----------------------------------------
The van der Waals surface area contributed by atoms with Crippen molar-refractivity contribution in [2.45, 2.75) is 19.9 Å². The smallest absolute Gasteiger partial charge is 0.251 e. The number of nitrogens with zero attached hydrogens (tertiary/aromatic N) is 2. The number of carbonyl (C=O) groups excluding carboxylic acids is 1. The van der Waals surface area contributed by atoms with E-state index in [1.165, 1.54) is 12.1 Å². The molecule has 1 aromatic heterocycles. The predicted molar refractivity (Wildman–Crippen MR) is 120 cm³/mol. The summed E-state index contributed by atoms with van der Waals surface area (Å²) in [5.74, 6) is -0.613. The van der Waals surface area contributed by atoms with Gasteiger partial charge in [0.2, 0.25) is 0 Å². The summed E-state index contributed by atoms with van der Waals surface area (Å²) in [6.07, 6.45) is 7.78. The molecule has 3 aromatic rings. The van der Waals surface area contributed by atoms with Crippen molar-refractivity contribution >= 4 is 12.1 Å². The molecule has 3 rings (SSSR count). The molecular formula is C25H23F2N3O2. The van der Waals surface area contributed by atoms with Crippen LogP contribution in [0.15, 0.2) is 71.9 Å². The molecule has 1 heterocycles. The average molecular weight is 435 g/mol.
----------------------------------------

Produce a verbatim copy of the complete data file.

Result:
The van der Waals surface area contributed by atoms with Crippen molar-refractivity contribution in [2.45, 2.75) is 19.9 Å². The smallest absolute Gasteiger partial charge is 0.251 e. The number of nitrogens with zero attached hydrogens (tertiary/aromatic N) is 2. The number of carbonyl (C=O) groups excluding carboxylic acids is 1. The van der Waals surface area contributed by atoms with E-state index in [1.165, 1.54) is 12.1 Å². The molecule has 1 aromatic heterocycles. The predicted molar refractivity (Wildman–Crippen MR) is 120 cm³/mol. The summed E-state index contributed by atoms with van der Waals surface area (Å²) in [5.74, 6) is -0.613. The van der Waals surface area contributed by atoms with Gasteiger partial charge in [0.2, 0.25) is 0 Å². The summed E-state index contributed by atoms with van der Waals surface area (Å²) in [6.07, 6.45) is 7.78. The molecule has 3 aromatic rings. The van der Waals surface area contributed by atoms with Crippen molar-refractivity contribution >= 4 is 12.1 Å². The molecule has 3 rings (SSSR count). The molecular formula is C25H23F2N3O2. The van der Waals surface area contributed by atoms with Crippen LogP contribution in [0.15, 0.2) is 71.9 Å². The molecule has 1 heterocycles. The average molecular weight is 435 g/mol.